LAST week, the local skies welcomed the arrival of the restructured fellow southern African carrier, Air Tanzania.
The airline re-launched flights to Harare after close to two decades of no direct flights between Harare and Dar-es-Salaam.
To maximise on profitability, the passenger carrier is connecting Harare to Lusaka as it flies south of the African continent.
What a remarkable story it has been for Air Tanzania.
When President John Pombe Magufuli came to power in 2015, the airline had only one plane.
Upon assuming the reigns, the “Bulldozer”, as Magufuli is affectionately known, prioritised investment in the airline to revive the loss-making carrier because of the potential to boost the vital tourism sector — a top foreign exchange earner.
Through his impressive and commendable austerity measures, this carrier managed to get his government to raise money and recapitalise by purchasing brand new long haul and short to medium haul aircraft in the form of the Boeing 787 Dreamliner, two ultra-new Airbus 220-300 — formerly known as the Bombardier C Series — and three Bombardier Q400 Turbo Prop aircraft, all which are fuel efficient and will be utilised to capacity.
Air Tanzania touched down at the Robert Mugabe International Airport last week hard on the heels of the suspension of flights into Harare by Zambia’s Proflight which had launched the service in May last year.
The airline had been facing stiff competition from Emirates and Kenya Airways. Air Tanzania’s arrival therefore keeps our hopes alive.
Flights into the country had declined considerably since the beginning of the new millennium largely due to the volatile political and economic landscape, which resulted in the majority of the international airlines — mostly from Europe and Australia — pulling out of Zimbabwe.
Most international airlines ceased flying into Harare, among them British Airways, Air France, Lufthansa, SwissAir, Qantas, Egyptair and KLM.
KLM’s case was unique.
The airline pulled the plug after operating for about a year citing the unviability of the flight.
It is, however, encouraging for Zimbabwe’s tourism industry to see Air Tanzania joining the list of other airlines that have now entered the local market, among them Emirates — the only international airline coming to Zimbabwe and taking advantage of a yawning gap in the market.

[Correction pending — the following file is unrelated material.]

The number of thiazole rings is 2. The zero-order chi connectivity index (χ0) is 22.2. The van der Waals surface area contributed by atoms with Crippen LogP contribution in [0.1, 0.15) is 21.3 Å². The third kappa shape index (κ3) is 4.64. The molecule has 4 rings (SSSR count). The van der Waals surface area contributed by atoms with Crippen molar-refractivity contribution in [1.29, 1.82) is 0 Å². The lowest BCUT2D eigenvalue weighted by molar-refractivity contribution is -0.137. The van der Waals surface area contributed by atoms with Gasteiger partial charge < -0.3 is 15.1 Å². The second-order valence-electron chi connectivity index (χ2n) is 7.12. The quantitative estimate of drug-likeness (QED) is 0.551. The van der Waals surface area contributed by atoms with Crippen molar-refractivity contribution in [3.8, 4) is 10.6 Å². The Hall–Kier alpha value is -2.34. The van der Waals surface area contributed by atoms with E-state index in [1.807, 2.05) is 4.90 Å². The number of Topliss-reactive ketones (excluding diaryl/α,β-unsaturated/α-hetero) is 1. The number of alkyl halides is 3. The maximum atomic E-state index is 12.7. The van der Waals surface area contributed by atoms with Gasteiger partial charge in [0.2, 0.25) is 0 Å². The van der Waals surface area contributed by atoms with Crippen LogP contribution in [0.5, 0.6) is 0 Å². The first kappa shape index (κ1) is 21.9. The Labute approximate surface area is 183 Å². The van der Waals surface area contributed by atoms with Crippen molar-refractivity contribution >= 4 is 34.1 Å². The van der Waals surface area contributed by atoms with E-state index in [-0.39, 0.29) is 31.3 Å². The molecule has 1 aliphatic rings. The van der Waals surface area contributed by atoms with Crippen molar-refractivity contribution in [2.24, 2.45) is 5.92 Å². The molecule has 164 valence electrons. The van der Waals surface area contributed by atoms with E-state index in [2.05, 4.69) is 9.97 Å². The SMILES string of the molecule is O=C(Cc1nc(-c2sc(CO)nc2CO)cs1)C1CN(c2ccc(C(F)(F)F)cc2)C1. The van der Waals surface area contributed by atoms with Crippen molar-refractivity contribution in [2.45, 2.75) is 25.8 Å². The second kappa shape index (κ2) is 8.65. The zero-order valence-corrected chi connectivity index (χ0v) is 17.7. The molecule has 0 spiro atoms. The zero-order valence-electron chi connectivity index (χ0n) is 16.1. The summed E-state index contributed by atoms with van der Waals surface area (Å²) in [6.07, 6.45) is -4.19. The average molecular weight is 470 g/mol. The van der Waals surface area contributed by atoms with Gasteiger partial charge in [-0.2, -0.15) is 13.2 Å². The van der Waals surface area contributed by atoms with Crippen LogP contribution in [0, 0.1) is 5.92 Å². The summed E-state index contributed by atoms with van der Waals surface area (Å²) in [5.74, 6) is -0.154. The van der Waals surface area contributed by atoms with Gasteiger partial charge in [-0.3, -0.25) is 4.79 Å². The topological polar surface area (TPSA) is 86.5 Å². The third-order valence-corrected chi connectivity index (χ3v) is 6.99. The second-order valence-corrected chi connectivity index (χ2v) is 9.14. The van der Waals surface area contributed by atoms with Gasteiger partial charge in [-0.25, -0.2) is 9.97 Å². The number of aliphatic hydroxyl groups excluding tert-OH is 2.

Ethiopian Airlines also saw a gap to connect global travellers from various cities such as Washington DC, London, Milan, Paris and Asian cities and flying them to the resort town of Victoria falls via Addis Ababa.
RwandAir also launched flights into Harare in 2016 and has added a connection onward to Cape Town — a route that last saw a direct flight from Harare through Air Zimbabwe (AirZim) in 1999. Of course, South African Airways (SAA) has never pulled out of the route – opting to stayed on and defend its market share.
SAA’s most lucrative route is the Harare to Johannesburg flight where it operates six flights a day of which four are to the capital city and the other two to Bulawayo and Victoria Falls, respectively.
The increase in airlines plying into Zimbabwe is a clear indication of the massive growth potential the country has and the fact that there are monetary rewards to be gained by airliners despite the economic challenges facing the southern African nation.
The development comes when the aviation industry in Zimbabwe is confronted with a number of challenges, mainly the foreign currency shortages, which have caused most airlines to decline payments in local currency (the RTGS dollars).
Airlines flying into Zimbabwe have been advising their customers to purchase tickets in United States dollars or to use international credit cards for payment to avoid exposure to the unpredictable new currency. This is quite understandable.
Air tickets paid for in local currency have caused remittance challenges at the Reserve Bank of Zimbabwe, which owes airlines millions in ticket sales remittances from the International Air Transportation Association.
Over $60 million is owed to airlines by the central bank.
Ethiopian Airlines is owed $18 million, while Kenya Airways is owed $30 million.
The aviation industry is critical to the growth of the country’s economy.
As more airlines join the local skies, AirZim should dust itself up and be competitive in the game.
The period when the local skies were almost deserted by regional and international airlines should have been an opportunity for the national flag carrier to consolidate its position.
Unfortunately, that has not happened due to poor management and government interference.
If only government could stop interfering in the running of the national airline and allow other local players to come in without restrictions. Better still, government can liquidate the airline and start afresh for AirZim’s current reputation has inhibited it from withering the storm.
The sky is the limit for the local aviation if it can be liberalized to buttress growth through diversity.
One hopes that the country would be able to address these challenges since tourism has huge potential to outpace traditional foreign currency earners such as mining in terms of growth.